Alice Keohavong: So, who is Deng?
Deng Deng: I am a Sudanese born actor and writer who came to Australia in 2002 along with my family. I’m the eldest of seven children. I graduated from Trinity Catholic College in 2011 and also from the Academy of Film, Theatre and Television.
What drew you to Blood On The Cat’s Neck?
I was drawn by the storyline more than anything else. I do love the idea of an alien who is here to learn from humanity and exploring what makes us who we are, whether it be good or bad. Plus I also love anything sci-fi.
What has been a highlight of your acting career?
To this day the biggest highlight of my career is performing at the Sydney Opera House. Even though it wasn’t on the main centre stage, being able to perform there has been by far the best and most amazing part of my acting career. I remember coming down the steps of the Opera House and having the biggest smile on my face, ever since nothing has come close to this feeling.
What has been an influential piece of advice you’ve received?
Make your own work. I know that waiting around can be annoying at times – I think especially in this industry – but making my own work (whether it be short films or writing) has kept me busy and I never have nothing to do. It helps me stay motivated in my everyday life or last least as active as I can be, so I believe that’s the best advice that I have been given.
What would you like to tell/warn/promote to people about Montague Basement?
If you have an opportunity to work with them, do it. I’m not saying this because I’m doing this play now, it’s because of who they are as people. They care about this industry. I love the amount of work and time they put into their work, and caring. I know that these are people I can see myself working with again.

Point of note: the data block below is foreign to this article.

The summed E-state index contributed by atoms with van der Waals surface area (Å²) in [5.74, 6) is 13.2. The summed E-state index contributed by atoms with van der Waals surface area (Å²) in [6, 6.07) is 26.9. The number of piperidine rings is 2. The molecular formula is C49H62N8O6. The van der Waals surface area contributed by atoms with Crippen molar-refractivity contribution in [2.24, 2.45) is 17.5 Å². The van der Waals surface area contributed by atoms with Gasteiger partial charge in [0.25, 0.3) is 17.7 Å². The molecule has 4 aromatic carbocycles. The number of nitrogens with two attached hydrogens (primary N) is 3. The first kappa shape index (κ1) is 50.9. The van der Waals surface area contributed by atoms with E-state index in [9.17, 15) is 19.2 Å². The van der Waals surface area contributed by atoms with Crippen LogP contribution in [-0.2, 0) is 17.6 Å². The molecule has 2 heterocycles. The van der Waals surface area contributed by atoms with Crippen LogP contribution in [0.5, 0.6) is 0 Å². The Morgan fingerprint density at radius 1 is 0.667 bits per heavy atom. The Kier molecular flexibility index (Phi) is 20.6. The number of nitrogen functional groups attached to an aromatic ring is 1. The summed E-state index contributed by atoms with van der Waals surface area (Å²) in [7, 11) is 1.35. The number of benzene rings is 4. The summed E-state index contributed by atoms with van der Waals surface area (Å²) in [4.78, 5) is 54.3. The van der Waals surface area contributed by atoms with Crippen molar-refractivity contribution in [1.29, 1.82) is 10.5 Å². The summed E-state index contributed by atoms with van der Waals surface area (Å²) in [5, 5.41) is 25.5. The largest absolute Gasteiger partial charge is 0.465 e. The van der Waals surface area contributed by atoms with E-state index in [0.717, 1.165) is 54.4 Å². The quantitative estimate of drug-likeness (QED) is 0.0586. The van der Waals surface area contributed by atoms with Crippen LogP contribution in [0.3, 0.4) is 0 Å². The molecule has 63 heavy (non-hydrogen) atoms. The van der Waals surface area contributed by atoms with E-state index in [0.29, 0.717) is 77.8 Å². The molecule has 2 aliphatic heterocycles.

Deng Deng: What drew you to this industry?
Alice Keohavong: As a child, I had (still do) an overactive imagination. I was constantly entertaining myself with made-up stories. In high school, when I found myself surrounded by a community of people who loved telling stories and weren’t afraid to be silly, fun and human, I was hooked. I’ve also always been fascinated by people and trying to understand why we do the things we do… I was either going to be an actor or a psychologist…
What is your favourite production so far and why?
A stand out for me has a lot to do with nostalgic reasons. I was in high school and saw The Pillowman at Belvoir. Growing up, I didn’t have many opportunities to experience theatre and whenever I did, it was always an event and forced upon us by school. This show was an extra curricular activity our drama teacher proposed and one of the first I went to outside of school hours, surrounded friends who were also keen to experience it. This is one of many reasons why I’m so grateful for the wonderful teacher we had. The show had me spellbound… and here I am.
Which are you more drawn towards theatre or screen?
Both for different reasons. I love the thrill of immediacy with theatre. I love that the medium is so transient and I enjoy the sense of community you build through the rehearsal process. With screen work, I love the naked intimacy you can get. You feel quite bare and vulnerable in a very different way.
What’s the most enjoyable part of any rehearsals process?
The first dress run. After all the weeks of hard work, you and your new family are thrown together with all the other elements of the show, and you get to see what the hell it is you’ve actually made. It is frightening and adrenalin-pumping and I love it.
Tell me something about Alice that people don’t know about?
I hate watermelon. I mean, I HATE the stuff. Why. Why would you eat that? Watermelon smelling bubble bath? Sure. Watermelon earrings? Cute. Just please don’t put that thing into my mouth.
Deng Deng and Alice Keohavong can be seen in Blood On The Cat’s Neck, by Rainer Werner Fassbinder.
Dates: 22 May – 1 June, 2019
Venue: Kings Cross Theatre